Autologous - Gluteal

The lower abdomen represents the major donor site for autologous breast reconstruction. However, this source of tissue can sometimes be limited, for example, if a patient is very thin or there is extensive scarring of the anterior abdominal wall. In these circumstances, the buttock offers a valuable alternative.

The microsurgical transfer of a gluteal myocutaneous flap for breast reconstruction was first described by Fujino et al in 1975. Despite initial enthusiasm, this flap was plagued by a difficult dissection, short vascular pedicle and significant donor site morbidity. The advent of perforator flaps in the early 1990s marked a major technical improvement.

The superior gluteal artery perforator flap (SGAP) and inferior gluteal artery perforator flap (IGAP) include tissue from the upper and lower part of the buttock, respectively. However, in both cases, donor site morbidity is minimised, by avoiding the unnecessary resection of important underlying locomotor muscles.

As a result, the SGAP flap is our preferred choice for autologous breast reconstruction after the DIEAP flap.


Both perforator flaps from the buttock, like the DIEAP flap, are composed of skin and subcutaneous fat only The superior gluteal artery perforator flap (SGAP) is based on the superior gluteal artery (fig. 1, 2) and the inferior gluteal artery perforator flap (IGAP) is based on the inferior gluteal artery (fig. 1, 3). The blood vessels supplying both flaps are dissected from between the fibres of the gluteal muscles. As a result, the muscles are left completely intact and are fully functional post-operatively (fig. 4 a, b). The vessels (fig 4c, d) can then be connected to the internal mammary artery and vein, lying next to the sternum.

Gluteal perforator flaps can be shaped into an excellent three dimensional breast (fig. 4e). The surgery moderately raises the buttock and leaves a diagonal scar, though this is covered when wearing underwear or a bikini (fig. 4f).

Fig. 1

Fig. 2 Fig. 3


Fig. 4a Fig. 4b
Fig. 4c Fig. 4d
Fig. 4e Fig. 4f

Fig. 4: Schematic representation of the SGAP procedure: (a) location of the skin paddle over the vessels, (b) splitting of the gluteal muscle and isolation of the vascular pedicle between the fibres, (c, e) the flap consisting out of skin, fat and the supplying gluteal blood vessels connected to the internal mammary vessels, (d) result following delayed reconstruction after a modified radical mastectomy, (f) the donor site scar.


  • A significant amount of tissue can be harvested form the buttock and even slim women may have sufficient tissue for this procedure
  • The blood vessels supplying gluteal perforator flaps are often large and the anatomy is less variable than the DIEAP flap
  • The location of the donor site scar means that it is not readily visible when one looks in the mirror.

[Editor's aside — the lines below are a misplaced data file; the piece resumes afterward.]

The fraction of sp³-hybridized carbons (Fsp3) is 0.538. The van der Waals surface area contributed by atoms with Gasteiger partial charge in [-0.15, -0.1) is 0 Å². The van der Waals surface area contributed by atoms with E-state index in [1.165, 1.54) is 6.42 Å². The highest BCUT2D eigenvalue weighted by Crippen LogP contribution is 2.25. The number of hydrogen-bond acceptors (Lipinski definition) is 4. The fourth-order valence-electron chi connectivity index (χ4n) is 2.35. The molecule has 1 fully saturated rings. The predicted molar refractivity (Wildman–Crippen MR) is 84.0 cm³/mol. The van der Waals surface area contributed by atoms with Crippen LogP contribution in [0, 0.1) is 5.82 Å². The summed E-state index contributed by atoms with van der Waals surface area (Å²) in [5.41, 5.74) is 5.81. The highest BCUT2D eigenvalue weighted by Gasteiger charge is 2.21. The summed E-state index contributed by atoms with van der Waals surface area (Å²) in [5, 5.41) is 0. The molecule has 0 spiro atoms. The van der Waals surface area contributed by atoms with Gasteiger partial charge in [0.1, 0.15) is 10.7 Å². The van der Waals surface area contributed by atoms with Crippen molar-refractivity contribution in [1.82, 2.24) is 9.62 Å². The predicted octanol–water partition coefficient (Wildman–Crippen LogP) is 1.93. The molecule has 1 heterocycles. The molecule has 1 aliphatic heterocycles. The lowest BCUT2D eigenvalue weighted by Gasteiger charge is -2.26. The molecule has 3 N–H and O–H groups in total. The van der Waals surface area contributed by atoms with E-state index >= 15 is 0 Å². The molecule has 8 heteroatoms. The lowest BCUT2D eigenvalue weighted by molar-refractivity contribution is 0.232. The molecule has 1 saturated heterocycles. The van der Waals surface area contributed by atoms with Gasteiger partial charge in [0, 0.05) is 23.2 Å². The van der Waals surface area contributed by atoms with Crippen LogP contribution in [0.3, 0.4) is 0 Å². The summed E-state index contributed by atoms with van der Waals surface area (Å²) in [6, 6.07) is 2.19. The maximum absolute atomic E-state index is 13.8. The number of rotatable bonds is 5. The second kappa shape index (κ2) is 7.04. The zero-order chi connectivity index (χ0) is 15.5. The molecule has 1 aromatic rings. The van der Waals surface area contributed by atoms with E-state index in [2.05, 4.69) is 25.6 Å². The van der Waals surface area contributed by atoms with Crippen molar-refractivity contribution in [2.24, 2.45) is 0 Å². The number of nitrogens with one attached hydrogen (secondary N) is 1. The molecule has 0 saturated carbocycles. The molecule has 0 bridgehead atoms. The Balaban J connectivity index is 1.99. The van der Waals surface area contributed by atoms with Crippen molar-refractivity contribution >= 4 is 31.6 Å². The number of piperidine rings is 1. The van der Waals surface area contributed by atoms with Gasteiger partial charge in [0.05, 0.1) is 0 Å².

• The scar from the SGAP flap can easily be hidden by underwear or a bikini.


  • The firmer consistency of gluteal tissue means that shaping the breast can be more challenging and further surgery may be required to perfect the appearance of the reconstruction.
  • The skin island of gluteal perforator flaps is often relatively small and in delayed reconstruction, particularly in thin women with tight, irradiated skin, it may not be possible to recreate the natural droopiness of the breast.
  • There may be some buttock asymmetry, as tissue is only taken from one side.
  • The IGAP flap leaves a scar in, or just below, the lower crease of the buttock which can be more difficult to hide.
  • IGAP flap surgery can expose the sciatic nerve which may lead to problems when sitting.
  • As with all microsurgical reconstruction, the operating time is prolonged; a unilateral gluteal flap takes 5-6 hours and bilateral cases take 8-10 hours.


Fig. 5a Fig. 5b
Fig. 5c Fig. 5d
Fig. 5e Fig. 5f


Fig. 5: Pre-(a, e)) and postoperative (b, c, d, f) pictures of a 47-year-old woman who had previously undergone a breast reduction and abdominal wall liposuction before developing a right breast cancer. A skin-sparing mastectomy of the right breast combined with immediate reconstruction using an SGAP flap. A nipple reconstruction and left breast reduction were performed at a second procedure to improve symmetry. Although the donor site scar on the buttock is clearly visible, it rarely produces a significant contour deformity.

                          Fig. 6a
Fig. 6b

Fig. 6: postoperative pictures of a patient who underwent an immediate reconstruction of the right breast with a free SGAP flap and a delayed reconstruction of the left breast with the same flap. Nipple reconstruction and tatto were performed in a secondary procedure. Additional liposuction and lipofilling procedures were necessary at the breasts and at the gluteal area (b) to optimize the shape and the aesthetic outcome.


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